Farm holidays have been in vogue for quite a few years, but with the global financial crisis still looming, some travelers are trading the state-of-the-art far-away holiday destinations for the more affordable closer-to-home locations.
Whether it's Helge's old flour mill near the Baltic Sea, in northern Germany, or Paula's Bauernhof (farm) in Bavaria, in the south, farm holidays are a very popular travel choice in Germany for families with kids and a welcome alternative to staying at a hotel.
"The guest figures are rising and the feedback we're getting is very positive," Anna Stute, spokesperson of the Farm and Country Tours Agency in Berlin, explains. "Farm vacations are a little bit like back-to-the-roots, and most kids just love it. Even the kids who can't imagine life without a computer usually have a great time."
Away from the hustle and bustle, farmers offer a wide range of accommodations to families on the farm or in specially built guest houses that are fully equipped with everything a family might need, from baby cots and high chairs to microwave ovens and barbecues, from washing machines to coffee makers. Families pay to stay at the farms; rates vary (some farms are four-star) but are comparable to vacation-flat rentals and more affordable than medium-priced hotels.
"There are three things that are important to our guests," says manager Helge Siems. "We serve nature lovers and eco-conscious travelers. We offer a wide range of activities suitable from toddlers to grandparents. Having said that, most families simply come here to enjoy the somewhat slower pace of the countryside and the feeling of being close to nature."
There are about 1,300 full working farms across the country that offer "the real countryside" adventures.
Number one on the families' hotlist are the working farms that offer a wide range of pets - ducks, geese, chickens, goats and, of course, cats and dogs - inviting the kids to make friends with the animals and help the farmer feed them.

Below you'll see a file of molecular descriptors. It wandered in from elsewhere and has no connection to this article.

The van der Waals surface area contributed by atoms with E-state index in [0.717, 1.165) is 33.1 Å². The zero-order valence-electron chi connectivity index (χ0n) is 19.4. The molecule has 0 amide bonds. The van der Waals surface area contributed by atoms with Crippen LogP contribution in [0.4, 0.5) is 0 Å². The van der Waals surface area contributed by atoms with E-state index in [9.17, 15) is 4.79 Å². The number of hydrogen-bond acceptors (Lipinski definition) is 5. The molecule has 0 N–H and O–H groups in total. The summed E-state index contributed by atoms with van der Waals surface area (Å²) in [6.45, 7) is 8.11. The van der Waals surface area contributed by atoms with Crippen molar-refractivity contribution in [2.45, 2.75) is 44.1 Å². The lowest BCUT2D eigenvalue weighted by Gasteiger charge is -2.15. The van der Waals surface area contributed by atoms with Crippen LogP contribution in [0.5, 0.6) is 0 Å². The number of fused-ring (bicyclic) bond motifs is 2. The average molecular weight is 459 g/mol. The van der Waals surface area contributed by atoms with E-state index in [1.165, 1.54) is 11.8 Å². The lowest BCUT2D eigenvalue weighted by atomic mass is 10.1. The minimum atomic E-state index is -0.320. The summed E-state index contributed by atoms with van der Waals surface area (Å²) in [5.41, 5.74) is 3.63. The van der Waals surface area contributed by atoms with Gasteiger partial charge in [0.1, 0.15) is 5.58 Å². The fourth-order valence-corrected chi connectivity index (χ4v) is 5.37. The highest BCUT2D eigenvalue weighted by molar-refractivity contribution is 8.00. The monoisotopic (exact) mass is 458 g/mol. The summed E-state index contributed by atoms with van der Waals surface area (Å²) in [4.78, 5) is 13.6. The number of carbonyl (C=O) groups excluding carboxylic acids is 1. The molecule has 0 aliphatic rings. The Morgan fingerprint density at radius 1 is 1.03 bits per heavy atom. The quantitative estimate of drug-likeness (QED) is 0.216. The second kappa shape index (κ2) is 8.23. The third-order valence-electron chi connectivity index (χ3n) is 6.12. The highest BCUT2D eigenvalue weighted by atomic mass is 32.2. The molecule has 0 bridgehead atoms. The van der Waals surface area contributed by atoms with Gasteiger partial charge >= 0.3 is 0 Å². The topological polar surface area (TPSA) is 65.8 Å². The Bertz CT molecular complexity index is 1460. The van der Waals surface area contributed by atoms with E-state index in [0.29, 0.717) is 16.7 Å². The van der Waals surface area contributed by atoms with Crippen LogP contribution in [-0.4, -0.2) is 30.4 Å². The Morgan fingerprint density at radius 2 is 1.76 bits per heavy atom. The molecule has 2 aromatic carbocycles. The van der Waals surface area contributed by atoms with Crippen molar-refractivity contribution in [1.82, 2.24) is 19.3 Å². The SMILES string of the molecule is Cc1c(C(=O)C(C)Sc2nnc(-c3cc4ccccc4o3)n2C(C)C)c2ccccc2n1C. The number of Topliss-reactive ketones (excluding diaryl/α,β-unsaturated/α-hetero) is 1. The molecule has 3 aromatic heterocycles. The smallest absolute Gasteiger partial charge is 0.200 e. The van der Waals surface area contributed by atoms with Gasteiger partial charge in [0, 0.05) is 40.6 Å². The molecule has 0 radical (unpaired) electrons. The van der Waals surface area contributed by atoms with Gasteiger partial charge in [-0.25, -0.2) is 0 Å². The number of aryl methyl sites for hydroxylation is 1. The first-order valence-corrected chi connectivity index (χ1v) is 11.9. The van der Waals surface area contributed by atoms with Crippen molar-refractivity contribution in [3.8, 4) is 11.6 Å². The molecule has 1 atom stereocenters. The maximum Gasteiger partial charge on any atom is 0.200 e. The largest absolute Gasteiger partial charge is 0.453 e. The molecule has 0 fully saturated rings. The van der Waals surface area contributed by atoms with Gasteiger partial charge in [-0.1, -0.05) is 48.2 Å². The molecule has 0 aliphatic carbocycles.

"The cow shed is often the most exciting adventure for the kids," Paula Wagensohn, the owner of Paula's farm in Achslach, Bavaria, tells ABC News. "Kids may not like to clean up their rooms, but they just love to help clean the stable of manure, they enjoy feeding the cows and most of all, they really love to bottle-feed the baby calves. That's the greatest attraction for sure."
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"Sometimes this is where the kids learn firsthand that the milk does not grow in the supermarket," she says.
There are also many farms that offer ponies and horse riding tours to their guests.
Another attraction, certainly for the adults, is the homemade bread, sausages and cheeses that some of the farmers offer as well as homemade wine and fruit juices.
Paula says her guests come from all walks of life and very often it is not only the kids who help with the work on the farm, but the daddies, too.
"It depends what they do for a living. The typical nine-to-fiver often enjoys a bit of physical work. Most of our guests love to give us a hand when we make our hay."
There are the toys for boys: The farmer lets them drive the tractor and in the evening, when the work is done, they sit outside by a camp fire and roast Stockbrot (stock bread), which is a nice way to relax at the end of a busy day on the farm.